Utah Attorney General Mark Shurtleff’s belated opposition to Amendment 3, the Joint Resolution on Marriage, was a surprise to legislators. The surprise was not just his position but most of all his timing. Shurtleff claims that he and his office didn’t have time to weigh in on the legislative debate on same-sex marriage while the measure was before the legislature. But now, after the fact, he’s taken a position against the amendment.
I find it incredible that Shurtleff’s office did not have the time or interest to give advice on the single most controversial proposal of the session: a Constitutional amendment which everyone knew would be challenged in court if finally approved by voters. HJR 25 was printed and available for pubic inspection on February 10 and obtained final passage on March 3. Shurtleff and his stable of lawyers had 22 days to provide input. This was not a piece of legislation which was below the radar screen. It was perhaps the most visible piece of legislation in the 2004 General Session. Upon passing the House with the required 2/3 majority after lengthy committee and floor debates, it went to the Senate where it was debated and amended and ultimately received the necessary 2/3 majority. The resolution then had to return to the house for ratification of the Senate changes and another 2/3 majority vote.
He had plenty of time to help amend Initiative B
It’s interesting that Shurtleff and his staff had plenty of time last session to lobby for passage SB 175, the measure which scuttled Initiative B, the prohibition of illegal property seizures, which had passed the electorate in the 2000 elections with nearly a 70% favorable vote – the highest of any initiative in memory. He and his assistants were there in force during committee meetings, caucuses, and floor debates. They even helped craft the language so it would be defensible in court.
But somehow, Shurtleff didn’t feel it was important to ensure that the Marriage Amendment was defensible.
He had plenty of time to buck for major tax hikes
Shurtleff’s office also took the time last session to argue against tax cuts and lobby for tax increases.
The AG’s office testified before the House Revenue and Taxation Committee during the 2004 Legislative Session in support of the Jones-Mascaro Tax which would have imposed an additional $79 million tax on Utah’s already heavily taxed families. Shurtleff’s representative said the tax hike was the best tax proposal he’d seen.
This was the same legislative session Shurtleff and his team didn’t have time to review or comment on the high-profile Marriage Amendment.
Keep in mind that Shurtleff was one of the three outgoing Salt Lake County commissioners responsible for the massive “midnight massacre” property tax increase in 2000, part of which was rolled back by Nancy Workman when she took office in 2003.
Businesses should especially be concerned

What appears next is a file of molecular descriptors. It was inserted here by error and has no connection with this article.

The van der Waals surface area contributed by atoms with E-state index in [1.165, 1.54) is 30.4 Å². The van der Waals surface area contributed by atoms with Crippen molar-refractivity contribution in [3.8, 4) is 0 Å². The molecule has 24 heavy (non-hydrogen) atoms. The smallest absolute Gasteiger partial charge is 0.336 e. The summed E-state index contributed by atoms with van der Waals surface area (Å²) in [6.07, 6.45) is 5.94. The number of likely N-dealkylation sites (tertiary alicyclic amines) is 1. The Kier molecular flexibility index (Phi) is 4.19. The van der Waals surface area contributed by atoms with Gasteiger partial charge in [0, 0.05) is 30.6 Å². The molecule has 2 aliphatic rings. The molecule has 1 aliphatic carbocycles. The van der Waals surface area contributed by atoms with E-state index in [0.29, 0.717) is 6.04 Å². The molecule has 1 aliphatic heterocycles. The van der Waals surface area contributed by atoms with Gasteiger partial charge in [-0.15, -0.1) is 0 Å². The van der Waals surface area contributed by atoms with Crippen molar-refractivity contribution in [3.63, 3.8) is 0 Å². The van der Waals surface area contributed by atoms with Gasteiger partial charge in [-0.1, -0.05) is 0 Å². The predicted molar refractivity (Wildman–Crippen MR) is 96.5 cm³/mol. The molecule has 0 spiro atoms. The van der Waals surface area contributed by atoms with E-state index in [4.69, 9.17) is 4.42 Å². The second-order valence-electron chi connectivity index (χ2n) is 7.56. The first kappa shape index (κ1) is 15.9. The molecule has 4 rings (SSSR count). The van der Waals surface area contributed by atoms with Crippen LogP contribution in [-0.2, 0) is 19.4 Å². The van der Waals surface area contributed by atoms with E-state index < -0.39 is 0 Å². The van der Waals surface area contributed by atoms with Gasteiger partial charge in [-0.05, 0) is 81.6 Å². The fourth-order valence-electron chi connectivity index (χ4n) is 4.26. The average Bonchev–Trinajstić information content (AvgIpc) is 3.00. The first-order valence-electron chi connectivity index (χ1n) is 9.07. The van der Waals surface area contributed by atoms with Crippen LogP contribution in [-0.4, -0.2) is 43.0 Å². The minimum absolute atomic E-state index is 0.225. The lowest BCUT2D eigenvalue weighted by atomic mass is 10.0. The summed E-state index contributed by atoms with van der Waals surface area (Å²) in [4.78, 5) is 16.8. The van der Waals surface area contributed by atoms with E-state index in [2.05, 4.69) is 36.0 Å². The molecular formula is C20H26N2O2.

Recently, the Attorney General’s office took time to testify before the legislature’s Income Tax Task Force opposing reductions in corporate income taxes. Shurtleff’s representative told the task force that large multi-state corporations, which already pay close to 90% of Utah’s corporate income taxes, don’t mind paying higher taxes
The AG’s spokesman said, “. . . we can get this money right now from out of state businesses that are glad to pay it.”
The AG’s office not only does not want to eliminate the tax but feels the state should hire more auditors, and pay them more, to go after multi-state corporations.
The AG’s office also targeted failing business by suggesting a gross receipts tax is worth considering as a method to capture more money from corporations which pay the minimum $100 tax. This would require businesses, which already pay property and sales taxes, to pay more income taxes even if they had no profit or had losses.
The AG’s office also complained to the task force that under the current system, if a business has a “big loss” in one period, it has 15 years to offset income against that loss. They feel the minimum tax should be tied to a factor such as sales. In essence businesses will need to pay taxes even if they’re “not sure of a profit.”
Shurtleff’s representative mentioned that Utah’s 5% corporate tax rate is below the national average but failed to mention that Utah is one of 24 states that uses combined reporting which gives Utah a broader base than most states. Also, in some states, including neighboring Idaho, offer generous manufacturing tax credits which reduce effective corporate rates.
In fairness, perhaps these tax proposals are not specifically from Mark Shurtleff, but the opinions of his staff, but they still raise the question of why he and his staff have the time to be involved legislatively on so many other issues, but not a Constitional Amendment until it is past amending.